Multi-talented Bobby Vince Paunetto travels south of the border to serve up some easygoing Latin Jazz on Paunetto's Point, a follow-up to his well-received album Reconstituted. Paunetto's rhythm-heavy thirteen-piece band is augmented on several tracks by a string quartet, which to these ears, at least, is superfluous. As on his previous album, Paunetto has written and arranged the lion's share of the songs (five of eight), with one each by Martin Smith, saxophonist Todd Anderson and trombonist Ed Byrne. Unlike that earlier enterprise, however, Paunetto also plays piano and vibes, soloing smartly on Byrne's "Fenway Funk" and Martin's "Osiris."
Even in a Latin groove, the rhythms are for the most part gentleone might even say subtleas compared to, say, Tito Puente, Machito, Poncho Sanchez, Chico O'Farrill or other Latin icons. Solos are in a similar vein, with Byrne, Anderson, trumpeter Tom Harrell, soprano Billy Drewes, baritone Ronnie Cuber and bassist Andy Gonzalez sharing the honors. As there are no liner notes to speak of, one assumes that William Joseph Paunetto, whose infant photo appears next to the opening number, "Brother Will," is Paunetto's brother who did not survive childhood. Anderson's tenor is showcased on the second selection, Paunetto's "A Hybrid Situation," Harrell's trumpet on "In Time's Time." Paunetto also wrote and arranged "Paunetto's Point 2" (solos by Drewes, Cuber and Jerry Gonzalez on quinto) and the flavorful finale, "Heavy on the Bacon," which casually fades away in the midst of Anderson's sizzling tenor solo.
This is Latin jazz for those who'd rather not be blown away by earsplitting brass bombardments or set on edge by unforeseen rhythmic outbursts. It's largely smooth and trouble-free, well-written and exceedingly well-played by Paunetto and his colleagues. In other words, this is music that is as smooth and unflappable as it is handsome and rewarding.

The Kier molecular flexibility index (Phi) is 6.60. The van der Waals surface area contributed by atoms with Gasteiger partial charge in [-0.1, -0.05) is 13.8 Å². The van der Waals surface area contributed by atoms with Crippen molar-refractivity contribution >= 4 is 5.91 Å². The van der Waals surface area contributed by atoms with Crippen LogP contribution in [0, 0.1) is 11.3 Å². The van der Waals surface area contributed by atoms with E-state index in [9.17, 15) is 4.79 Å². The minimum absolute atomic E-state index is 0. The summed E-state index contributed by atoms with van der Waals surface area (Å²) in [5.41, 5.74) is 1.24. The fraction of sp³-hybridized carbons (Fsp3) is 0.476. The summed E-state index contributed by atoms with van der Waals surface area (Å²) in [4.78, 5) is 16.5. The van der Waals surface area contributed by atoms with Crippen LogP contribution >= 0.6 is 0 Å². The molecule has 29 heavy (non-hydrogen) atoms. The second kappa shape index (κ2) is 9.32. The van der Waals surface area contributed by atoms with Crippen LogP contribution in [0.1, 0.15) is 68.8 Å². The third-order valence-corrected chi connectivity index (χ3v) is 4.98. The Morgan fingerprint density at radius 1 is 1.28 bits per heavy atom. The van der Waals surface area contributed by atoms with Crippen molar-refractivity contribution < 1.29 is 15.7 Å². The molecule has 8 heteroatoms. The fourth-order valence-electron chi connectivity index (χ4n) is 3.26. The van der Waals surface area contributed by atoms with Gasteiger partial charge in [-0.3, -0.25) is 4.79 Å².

Klas Lindquist Nonet
Lift Off, says Swedish composer / arranger / saxophonist Klas Lindquist, sprang from an idea he had of "writing music with nine specific musicians in mind." Considering the result, one must concede that it was a great idea, as this is one dynamic and swinging album in the straight-ahead tradition endorsed by such Jazz masters as Gerry Mulligan, Marty Paich, Ernie Wilkins, Slide Hampton and Rob McConnell, among others.
Not only is Lindquist a gifted writer, those friends of hiswho together comprise his nonetare similarly impressive, working flawlessly as a unit and soloing with ardor and intelligence. Lindquist is a paragon in that area as well, whether on soprano sax ("Waltz Now"), clarinet ("Sweet Like You") or alto sax ("Warm," "Buffy"). "Warm" is the midsection of Lindquist's three-part Suite for Nonet, the other movements of which are "Coolin'" (solos by pianist Petter Carlsson, trumpeter Nils Janson, drummer Daniel Fredriksson) and "Hot" (featuring baritone Fredrik Lindborg, tenor Robert Nordmark and trumpeter Karl Olandersson). Trombonist Magnus Wiklund solos with Lindquist on "Warm," while Nordmark's agile tenor is highlighted on "All Systems Go." The opening "Simsalabim," based on a three-note motif, embodies persuasive solos by Lindborg and Olandersson.